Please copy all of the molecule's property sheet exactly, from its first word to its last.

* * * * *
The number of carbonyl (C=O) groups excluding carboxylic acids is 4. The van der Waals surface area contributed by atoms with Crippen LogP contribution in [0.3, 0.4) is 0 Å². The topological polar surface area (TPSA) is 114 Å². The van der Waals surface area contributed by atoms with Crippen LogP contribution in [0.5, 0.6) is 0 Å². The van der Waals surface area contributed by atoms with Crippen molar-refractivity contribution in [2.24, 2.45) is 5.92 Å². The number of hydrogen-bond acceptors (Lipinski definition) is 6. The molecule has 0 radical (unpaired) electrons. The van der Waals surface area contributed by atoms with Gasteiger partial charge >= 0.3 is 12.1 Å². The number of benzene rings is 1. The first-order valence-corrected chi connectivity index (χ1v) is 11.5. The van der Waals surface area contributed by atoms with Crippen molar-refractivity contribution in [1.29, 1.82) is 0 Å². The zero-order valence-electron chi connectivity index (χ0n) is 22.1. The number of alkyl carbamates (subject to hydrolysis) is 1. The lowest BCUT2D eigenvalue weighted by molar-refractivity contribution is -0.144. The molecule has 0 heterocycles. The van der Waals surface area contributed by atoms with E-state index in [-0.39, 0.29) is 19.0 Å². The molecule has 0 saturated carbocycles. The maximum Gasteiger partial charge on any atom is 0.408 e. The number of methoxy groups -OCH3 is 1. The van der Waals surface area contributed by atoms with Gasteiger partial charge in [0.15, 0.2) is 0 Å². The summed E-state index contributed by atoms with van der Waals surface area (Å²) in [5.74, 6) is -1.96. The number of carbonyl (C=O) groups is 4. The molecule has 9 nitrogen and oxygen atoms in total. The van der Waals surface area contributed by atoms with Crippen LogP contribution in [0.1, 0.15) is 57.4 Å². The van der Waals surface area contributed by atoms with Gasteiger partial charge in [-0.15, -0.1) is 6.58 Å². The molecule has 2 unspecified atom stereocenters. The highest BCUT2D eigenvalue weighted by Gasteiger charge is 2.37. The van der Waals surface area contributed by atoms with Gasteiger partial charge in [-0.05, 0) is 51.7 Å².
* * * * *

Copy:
The number of carbonyl (C=O) groups excluding carboxylic acids is 4. The van der Waals surface area contributed by atoms with Crippen LogP contribution in [0.3, 0.4) is 0 Å². The topological polar surface area (TPSA) is 114 Å². The van der Waals surface area contributed by atoms with Crippen LogP contribution in [0.5, 0.6) is 0 Å². The van der Waals surface area contributed by atoms with Crippen molar-refractivity contribution in [2.24, 2.45) is 5.92 Å². The number of hydrogen-bond acceptors (Lipinski definition) is 6. The molecule has 0 radical (unpaired) electrons. The van der Waals surface area contributed by atoms with Gasteiger partial charge >= 0.3 is 12.1 Å². The number of benzene rings is 1. The first-order valence-corrected chi connectivity index (χ1v) is 11.5. The van der Waals surface area contributed by atoms with Crippen molar-refractivity contribution in [1.29, 1.82) is 0 Å². The zero-order valence-electron chi connectivity index (χ0n) is 22.1. The number of alkyl carbamates (subject to hydrolysis) is 1. The lowest BCUT2D eigenvalue weighted by molar-refractivity contribution is -0.144. The molecule has 0 heterocycles. The van der Waals surface area contributed by atoms with E-state index in [-0.39, 0.29) is 19.0 Å². The molecule has 0 saturated carbocycles. The maximum Gasteiger partial charge on any atom is 0.408 e. The number of methoxy groups -OCH3 is 1. The van der Waals surface area contributed by atoms with Gasteiger partial charge in [0.15, 0.2) is 0 Å². The summed E-state index contributed by atoms with van der Waals surface area (Å²) in [5.74, 6) is -1.96. The number of carbonyl (C=O) groups is 4. The molecule has 9 nitrogen and oxygen atoms in total. The van der Waals surface area contributed by atoms with Crippen LogP contribution in [0.1, 0.15) is 57.4 Å². The van der Waals surface area contributed by atoms with Gasteiger partial charge in [-0.15, -0.1) is 6.58 Å². The molecule has 2 unspecified atom stereocenters. The highest BCUT2D eigenvalue weighted by Gasteiger charge is 2.37. The van der Waals surface area contributed by atoms with Gasteiger partial charge in [-0.05, 0) is 51.7 Å².